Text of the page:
A Canadian NGO has warned that Western weapons shipped to Ukraine could not only end up in Russian hands but may even end up being sold on the international black market.
Kelsey Gallagher, who works as a researcher for the NGO Project Ploughshares, sounded the alarm about the possibility that Canadian and other foreign weapons could end up in Russian hands and be used against Ukrainian forces — and others.
“There is the real threat that the Ukrainian government can potentially not control all of these weapons,” Gallagher told Canadian public broadcaster CBC, roughly equivalent to Britain’s BBC.
“Whenever this conflict does subside … these weapons aren’t just going to go ‘poof’ and disappear,” she pointed out.
“I do think that surging huge amounts of weapons into Ukraine, where there might not be the capacity to fully absorb them and to ensure that they’re going into the hands they’re supposed to be going, could, in the long run, be a disservice to the Ukrainian people and civilians in the region,” Gallagher said.
Costanza Musu, a University of Ottawa professor, also highlighted the problem, saying: “We cannot exclude entirely the possibility that some of that weaponry will end up in the wrong hands.”
Russian paratroopers showing of a cache of Javelins, NLAWS, and Panzerfaust anti-tank weapons, captured from Ukrainian troops. per @zvezdanews (the Russian Defense Ministry's TV channel). pic.twitter.com/QOmdxMlJUM
— Mike Eckel (@Mike_Eckel) March 15, 2022
Last year when the Taliban overran the Afghan government and marched into Kabul, they were able to seize huge stores of United States-made military hardware, including Black Hawk helicopters and armoured vehicles.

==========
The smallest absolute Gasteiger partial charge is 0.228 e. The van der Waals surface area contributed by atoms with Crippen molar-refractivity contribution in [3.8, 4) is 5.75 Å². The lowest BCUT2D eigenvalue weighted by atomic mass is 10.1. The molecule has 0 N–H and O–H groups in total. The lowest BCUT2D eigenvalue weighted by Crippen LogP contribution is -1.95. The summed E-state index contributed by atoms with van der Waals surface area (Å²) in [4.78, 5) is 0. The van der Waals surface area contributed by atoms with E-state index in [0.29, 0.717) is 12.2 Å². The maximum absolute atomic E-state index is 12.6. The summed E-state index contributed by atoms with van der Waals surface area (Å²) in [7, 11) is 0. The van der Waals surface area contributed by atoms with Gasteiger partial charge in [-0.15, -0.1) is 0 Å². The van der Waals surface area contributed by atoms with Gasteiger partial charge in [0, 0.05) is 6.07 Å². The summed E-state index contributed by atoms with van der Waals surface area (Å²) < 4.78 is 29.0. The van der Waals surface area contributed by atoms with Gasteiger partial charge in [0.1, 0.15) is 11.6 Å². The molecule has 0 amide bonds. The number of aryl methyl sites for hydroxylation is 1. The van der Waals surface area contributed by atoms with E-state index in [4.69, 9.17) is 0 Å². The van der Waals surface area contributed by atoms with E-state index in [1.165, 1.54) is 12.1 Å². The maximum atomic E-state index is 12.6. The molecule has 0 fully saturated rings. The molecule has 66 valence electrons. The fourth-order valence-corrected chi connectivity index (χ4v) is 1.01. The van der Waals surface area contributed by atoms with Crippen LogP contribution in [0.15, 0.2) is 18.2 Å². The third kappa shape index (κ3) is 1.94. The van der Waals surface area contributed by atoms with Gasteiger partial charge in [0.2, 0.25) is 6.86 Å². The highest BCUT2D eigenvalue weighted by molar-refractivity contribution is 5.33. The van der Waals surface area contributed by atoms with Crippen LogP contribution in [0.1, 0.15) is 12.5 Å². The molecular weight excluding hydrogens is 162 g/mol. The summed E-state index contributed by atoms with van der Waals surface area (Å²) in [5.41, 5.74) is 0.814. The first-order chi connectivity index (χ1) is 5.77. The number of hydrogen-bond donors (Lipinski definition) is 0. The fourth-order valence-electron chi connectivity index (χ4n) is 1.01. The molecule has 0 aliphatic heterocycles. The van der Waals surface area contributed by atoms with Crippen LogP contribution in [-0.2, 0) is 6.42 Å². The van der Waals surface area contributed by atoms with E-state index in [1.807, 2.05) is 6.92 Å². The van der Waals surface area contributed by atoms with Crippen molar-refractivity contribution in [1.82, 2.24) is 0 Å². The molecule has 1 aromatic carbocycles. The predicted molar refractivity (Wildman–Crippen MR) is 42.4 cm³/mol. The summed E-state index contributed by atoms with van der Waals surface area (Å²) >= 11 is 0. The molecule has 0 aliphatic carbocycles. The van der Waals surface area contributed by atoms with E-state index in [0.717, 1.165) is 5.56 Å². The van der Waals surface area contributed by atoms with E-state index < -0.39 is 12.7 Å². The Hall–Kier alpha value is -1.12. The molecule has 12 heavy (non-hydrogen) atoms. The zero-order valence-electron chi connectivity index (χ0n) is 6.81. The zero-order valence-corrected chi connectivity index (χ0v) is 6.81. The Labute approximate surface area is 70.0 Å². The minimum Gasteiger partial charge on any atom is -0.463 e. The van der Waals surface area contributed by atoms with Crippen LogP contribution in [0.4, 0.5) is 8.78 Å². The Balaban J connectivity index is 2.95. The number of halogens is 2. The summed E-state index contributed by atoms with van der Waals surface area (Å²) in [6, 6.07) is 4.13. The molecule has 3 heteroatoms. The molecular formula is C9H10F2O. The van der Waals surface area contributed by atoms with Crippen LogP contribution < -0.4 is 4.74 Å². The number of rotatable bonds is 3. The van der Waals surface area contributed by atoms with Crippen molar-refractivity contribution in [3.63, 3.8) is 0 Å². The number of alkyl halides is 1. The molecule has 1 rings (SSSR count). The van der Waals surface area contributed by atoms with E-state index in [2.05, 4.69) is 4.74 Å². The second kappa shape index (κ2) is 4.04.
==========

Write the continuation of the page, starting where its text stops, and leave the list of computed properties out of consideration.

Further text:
The Taliban later even held a military parade in Kandahar showing off the various pieces of U.S. military hardware they had captured.
While it remains unclear how many, if any, Western-made weapons have been captured by the Russians during the ongoing conflict in Ukraine, Russia’s President Vladimir Putin has stated that he would support giving captured arms to separatist forces in the Donbas.
“As to the delivery of arms, especially Western-made ones which have fallen into the hands of the Russian army — of course, I support the possibility of giving these to the military units of the Lugansk and Donetsk people’s republics,” President Putin said.
While most arms shipments to Ukraine have been small arms and anti-tank or anti-air weapons, the Polish government announced last week it would donate its entire fleet of MiG-29 fighter jets to Ukraine via the United States — but the Biden administration later rejected the idea.
“It is simply not clear to us that there is a substantive rationale for it,” Pentagon press secretary John Kirby said, adding: “We will continue to consult with Poland and our other NATO allies about this issue and the difficult logistical challenges it presents, but we do not believe Poland’s proposal is a tenable one.”
U.S. Secretary of State Antony Blinken had previously boasted that he was working “very actively” on a plan for the Poles to donate the jets directly, however.
Dozens of Foreign Volunteers Abandon Ukraine for Poland After Russian Missiles Strike Basehttps://t.co/QzMpOFmgso
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